Jane Addams – peace activist
Jane Addams was an American social reformer and peace activist who devoted her life to helping the poor. She founded Hull House to serve needy immigrants in Chicago, Illinois.
Jane Addams was born on September 6, 1860, in Cedarville, Illinois. She was the eighth child in the family. Jane was just two when her mother died, so, the girl and her siblings were brought up by their father. Their father was an idealist and philanthropist, and a state senator of Illinois for 16 years.
In 1882 she graduated from Rockford Female Seminary and then went to Europe. In 1887 she visited Toynbee Hall in England. The reformers tried to improve the lives of workers exploited by the Industrial Revolution.
In 1889 Addams and Ellen Gates Starr rented a big house in Chicago, which was opened to immigrants. The women called their social settlement Hull House. They helped revolutionize social services for the poor and immigrants.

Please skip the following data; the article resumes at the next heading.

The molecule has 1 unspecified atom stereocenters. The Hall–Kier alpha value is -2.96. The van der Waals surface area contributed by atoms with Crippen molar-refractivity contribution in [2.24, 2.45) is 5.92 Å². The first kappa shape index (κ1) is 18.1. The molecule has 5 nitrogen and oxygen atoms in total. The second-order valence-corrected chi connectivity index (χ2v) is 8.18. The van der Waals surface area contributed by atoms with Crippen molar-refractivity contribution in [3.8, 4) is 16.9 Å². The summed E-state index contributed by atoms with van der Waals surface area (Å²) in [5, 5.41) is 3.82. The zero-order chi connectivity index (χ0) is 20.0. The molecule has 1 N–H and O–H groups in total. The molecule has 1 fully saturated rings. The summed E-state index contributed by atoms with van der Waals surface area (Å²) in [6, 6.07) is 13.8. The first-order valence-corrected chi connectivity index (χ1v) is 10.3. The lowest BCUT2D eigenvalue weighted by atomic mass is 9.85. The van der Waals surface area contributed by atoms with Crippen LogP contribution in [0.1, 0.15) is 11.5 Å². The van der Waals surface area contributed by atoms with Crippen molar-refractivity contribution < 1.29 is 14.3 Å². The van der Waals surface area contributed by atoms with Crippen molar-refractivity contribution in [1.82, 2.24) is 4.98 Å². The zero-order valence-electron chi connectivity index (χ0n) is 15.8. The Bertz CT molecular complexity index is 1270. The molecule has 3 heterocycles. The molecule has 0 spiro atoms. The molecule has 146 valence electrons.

By 1900 Hull House was the most famous of more than 100 settlement houses in U.S. cities.
Addams worked to pass laws against child labor, to protect workers’ rights, and to win women the right to vote. She spoke out against World War I. Unlike most white progressives, Addams worked with African-American reformers.
In 1910 she published her autobiography – Twenty Years at Hull House.
In 1919-29 she was the president of the Women’s International League for Peace and Freedom.
Much of the 1920s Addams spent outside the United States.
In 1931 she was awarded Nobel peace prize. Addams became the first U.S. woman to win it.
She received honorary degrees from a half dozen American universities and was an informal adviser to several American presidents. He major books were Democracy and Social Ethics (1902) and New Ideals of Peace (1907).
Addams died of cancer on May 21, 1935 at Hull House.
Crater on Venus was named in her honor.